Keep it Made in Montana, may these guys can help >>> https://www.buttecopper.com/collections/moscow-mule-mugsI am in the process of locating a source to make us some Hammer Bullets copper Moscow Mule cups. Can't wait!!!
Sir, STOP, you cannot eat that lead infested and toxic piece of meat, it is unhealthy.This thread is making me hungry so I decided to defrost an antelope chops for lunch. It was harvested with 175 Matrix VLD.
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Briefly marinated in sweet and tangy seasoned gourmet rice vinegar, seasoned with togarashi, and deep-fried. No plating necessary. YUM!
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Well said, Sir!Its obvious that for some, it's like politics, divisive. We all choose to believe as we wish and we all ought respect others opinions. If we are students, we will acknowledge we don't know it all but can learn, even from differing views. Yet we are all here to learn and share a wealth of knowledge and experience to further our sport and our abilities. Let's keep that in focus.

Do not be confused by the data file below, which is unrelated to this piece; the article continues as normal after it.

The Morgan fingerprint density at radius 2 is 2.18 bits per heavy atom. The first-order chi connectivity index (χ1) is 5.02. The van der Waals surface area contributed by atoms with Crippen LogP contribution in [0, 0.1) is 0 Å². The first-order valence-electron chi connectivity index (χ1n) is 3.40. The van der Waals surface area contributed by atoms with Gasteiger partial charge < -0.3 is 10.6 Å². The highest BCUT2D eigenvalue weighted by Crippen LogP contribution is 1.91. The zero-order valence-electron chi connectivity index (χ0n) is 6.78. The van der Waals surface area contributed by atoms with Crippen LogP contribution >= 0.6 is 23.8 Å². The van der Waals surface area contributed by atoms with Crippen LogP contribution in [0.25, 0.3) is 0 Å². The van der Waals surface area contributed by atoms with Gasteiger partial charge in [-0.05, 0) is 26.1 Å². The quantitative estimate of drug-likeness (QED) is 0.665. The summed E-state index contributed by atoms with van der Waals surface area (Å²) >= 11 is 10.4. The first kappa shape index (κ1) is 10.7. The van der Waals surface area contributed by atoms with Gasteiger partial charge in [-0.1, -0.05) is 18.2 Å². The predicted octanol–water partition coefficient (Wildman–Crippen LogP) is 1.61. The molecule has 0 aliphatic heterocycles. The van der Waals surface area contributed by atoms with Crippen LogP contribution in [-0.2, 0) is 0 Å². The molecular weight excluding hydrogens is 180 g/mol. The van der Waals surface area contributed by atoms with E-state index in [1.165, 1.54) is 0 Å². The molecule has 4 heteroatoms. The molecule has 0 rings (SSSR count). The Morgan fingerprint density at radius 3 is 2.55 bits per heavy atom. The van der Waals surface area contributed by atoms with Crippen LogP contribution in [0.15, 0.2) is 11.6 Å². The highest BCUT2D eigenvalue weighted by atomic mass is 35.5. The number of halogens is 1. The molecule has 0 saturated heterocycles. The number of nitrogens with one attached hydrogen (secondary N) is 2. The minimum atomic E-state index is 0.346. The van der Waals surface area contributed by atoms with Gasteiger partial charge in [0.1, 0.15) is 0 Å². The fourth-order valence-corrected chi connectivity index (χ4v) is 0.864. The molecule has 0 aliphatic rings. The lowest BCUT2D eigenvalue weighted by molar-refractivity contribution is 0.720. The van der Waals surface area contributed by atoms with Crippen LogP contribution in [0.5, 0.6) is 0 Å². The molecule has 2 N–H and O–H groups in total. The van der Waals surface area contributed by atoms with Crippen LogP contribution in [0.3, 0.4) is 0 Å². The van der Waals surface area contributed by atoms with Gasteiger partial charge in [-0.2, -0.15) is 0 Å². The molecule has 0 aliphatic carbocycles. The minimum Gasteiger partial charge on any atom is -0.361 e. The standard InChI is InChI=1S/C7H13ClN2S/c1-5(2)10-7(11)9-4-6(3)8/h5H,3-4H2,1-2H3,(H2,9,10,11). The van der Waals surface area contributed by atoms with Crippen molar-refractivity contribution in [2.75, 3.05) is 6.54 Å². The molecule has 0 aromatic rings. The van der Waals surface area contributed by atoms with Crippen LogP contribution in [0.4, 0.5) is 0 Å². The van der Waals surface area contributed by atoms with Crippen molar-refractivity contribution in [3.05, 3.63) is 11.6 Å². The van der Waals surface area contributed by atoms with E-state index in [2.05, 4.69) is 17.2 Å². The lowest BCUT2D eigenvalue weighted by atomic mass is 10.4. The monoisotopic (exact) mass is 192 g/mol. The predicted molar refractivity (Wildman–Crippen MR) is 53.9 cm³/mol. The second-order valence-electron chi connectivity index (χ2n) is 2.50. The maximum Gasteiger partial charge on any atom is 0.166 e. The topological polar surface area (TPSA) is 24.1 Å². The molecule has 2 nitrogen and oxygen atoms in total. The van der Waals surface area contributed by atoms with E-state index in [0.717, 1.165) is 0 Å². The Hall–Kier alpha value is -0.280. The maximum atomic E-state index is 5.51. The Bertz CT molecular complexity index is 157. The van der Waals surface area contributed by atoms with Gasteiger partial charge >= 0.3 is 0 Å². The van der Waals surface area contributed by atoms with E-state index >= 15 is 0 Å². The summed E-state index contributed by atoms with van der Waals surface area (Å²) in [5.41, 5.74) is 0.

GREAT FORM........TEN!!!!Well if we're getting into showing furry kid pics, this is my grandpuppy. Best huntin buddy a guy could ask for. Grouse and Quail hunting machine since she was 6 mo old. This fall we start on ducks. Can't have her around when target shooting. She will try to retrieve the target or clay bird pieces.
Your point is well taken. Toxicity studies are extreme, meaning as much as you could ingest of the lead in this case. I have been around lead alot, plumbing years ago, reloading and shooting for 40+ years.....I grew up in a country household with seven brothers and sisters. We had three freezers, and each winter we butchered and packaged about 800 pounds of venison as rump roasts, steaks, filets and mixed with pork to make sausage. All the whitetail deer were killed with jacketed lead bullets made by Winchester, Western, Peters and Remington. We leavened our diet with turkey, dove and an occasional varmint killed with lead shot. We melted lead from car batteries on our kitchen stove to make sinkers for trot lines and usually gathered together in the kitchen to drink coffee and talk while we did it, lead fumes and all. I worked for Texas Nuclear as a welder for three years making source heads for radioisotopes and operated a lead smelter to fill the heads. I've used more lead solder in my shop than I could guess. My father was the wisest man I ever knew, and died at 98. My older siblings all made it into their 70s and 80s. I will be 77 in a few months, I teach engineering and physics, and am physically active. My point is that I suspect I have had more exposure to lead than 99.9% of the population. While not scientific, the family group sample including my mother and father extended over 50 years, and is significant. None of us are/were cognitively impaired, or showed any disabilities atypical of normal aging. For what it is worth.....